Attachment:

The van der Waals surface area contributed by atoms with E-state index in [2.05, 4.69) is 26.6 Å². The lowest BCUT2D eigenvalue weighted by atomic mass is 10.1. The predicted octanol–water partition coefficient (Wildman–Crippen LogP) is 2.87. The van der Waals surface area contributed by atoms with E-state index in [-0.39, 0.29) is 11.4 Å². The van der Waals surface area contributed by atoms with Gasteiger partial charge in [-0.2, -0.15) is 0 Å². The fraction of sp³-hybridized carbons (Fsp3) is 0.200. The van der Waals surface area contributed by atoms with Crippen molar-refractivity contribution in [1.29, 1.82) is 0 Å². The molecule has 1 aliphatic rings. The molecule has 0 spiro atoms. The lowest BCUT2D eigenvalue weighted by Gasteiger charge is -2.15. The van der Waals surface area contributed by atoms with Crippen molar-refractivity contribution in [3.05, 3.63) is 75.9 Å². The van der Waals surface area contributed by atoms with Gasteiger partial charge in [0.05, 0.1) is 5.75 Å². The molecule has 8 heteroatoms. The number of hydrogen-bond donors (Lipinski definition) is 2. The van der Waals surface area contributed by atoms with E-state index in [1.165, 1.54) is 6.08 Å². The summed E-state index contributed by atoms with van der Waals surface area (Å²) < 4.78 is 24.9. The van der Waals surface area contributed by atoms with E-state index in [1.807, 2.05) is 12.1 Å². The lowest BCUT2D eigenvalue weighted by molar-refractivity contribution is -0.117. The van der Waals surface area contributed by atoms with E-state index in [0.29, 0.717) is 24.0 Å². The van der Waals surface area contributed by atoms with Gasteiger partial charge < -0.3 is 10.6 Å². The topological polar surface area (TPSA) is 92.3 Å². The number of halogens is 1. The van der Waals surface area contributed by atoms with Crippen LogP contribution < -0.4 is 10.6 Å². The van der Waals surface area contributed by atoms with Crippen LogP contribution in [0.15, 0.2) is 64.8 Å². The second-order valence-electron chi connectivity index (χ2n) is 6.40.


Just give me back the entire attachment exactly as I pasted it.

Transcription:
The van der Waals surface area contributed by atoms with E-state index in [2.05, 4.69) is 26.6 Å². The lowest BCUT2D eigenvalue weighted by atomic mass is 10.1. The predicted octanol–water partition coefficient (Wildman–Crippen LogP) is 2.87. The van der Waals surface area contributed by atoms with E-state index in [-0.39, 0.29) is 11.4 Å². The van der Waals surface area contributed by atoms with Gasteiger partial charge in [-0.2, -0.15) is 0 Å². The fraction of sp³-hybridized carbons (Fsp3) is 0.200. The van der Waals surface area contributed by atoms with Crippen molar-refractivity contribution in [1.29, 1.82) is 0 Å². The molecule has 1 aliphatic rings. The molecule has 0 spiro atoms. The lowest BCUT2D eigenvalue weighted by Gasteiger charge is -2.15. The van der Waals surface area contributed by atoms with Crippen molar-refractivity contribution in [3.05, 3.63) is 75.9 Å². The van der Waals surface area contributed by atoms with Gasteiger partial charge in [0.05, 0.1) is 5.75 Å². The molecule has 8 heteroatoms. The number of hydrogen-bond donors (Lipinski definition) is 2. The van der Waals surface area contributed by atoms with E-state index in [1.165, 1.54) is 6.08 Å². The summed E-state index contributed by atoms with van der Waals surface area (Å²) < 4.78 is 24.9. The van der Waals surface area contributed by atoms with E-state index in [1.807, 2.05) is 12.1 Å². The lowest BCUT2D eigenvalue weighted by molar-refractivity contribution is -0.117. The van der Waals surface area contributed by atoms with E-state index in [0.29, 0.717) is 24.0 Å². The van der Waals surface area contributed by atoms with Gasteiger partial charge < -0.3 is 10.6 Å². The topological polar surface area (TPSA) is 92.3 Å². The number of halogens is 1. The van der Waals surface area contributed by atoms with Crippen LogP contribution < -0.4 is 10.6 Å². The van der Waals surface area contributed by atoms with Crippen LogP contribution in [0.15, 0.2) is 64.8 Å². The second-order valence-electron chi connectivity index (χ2n) is 6.40.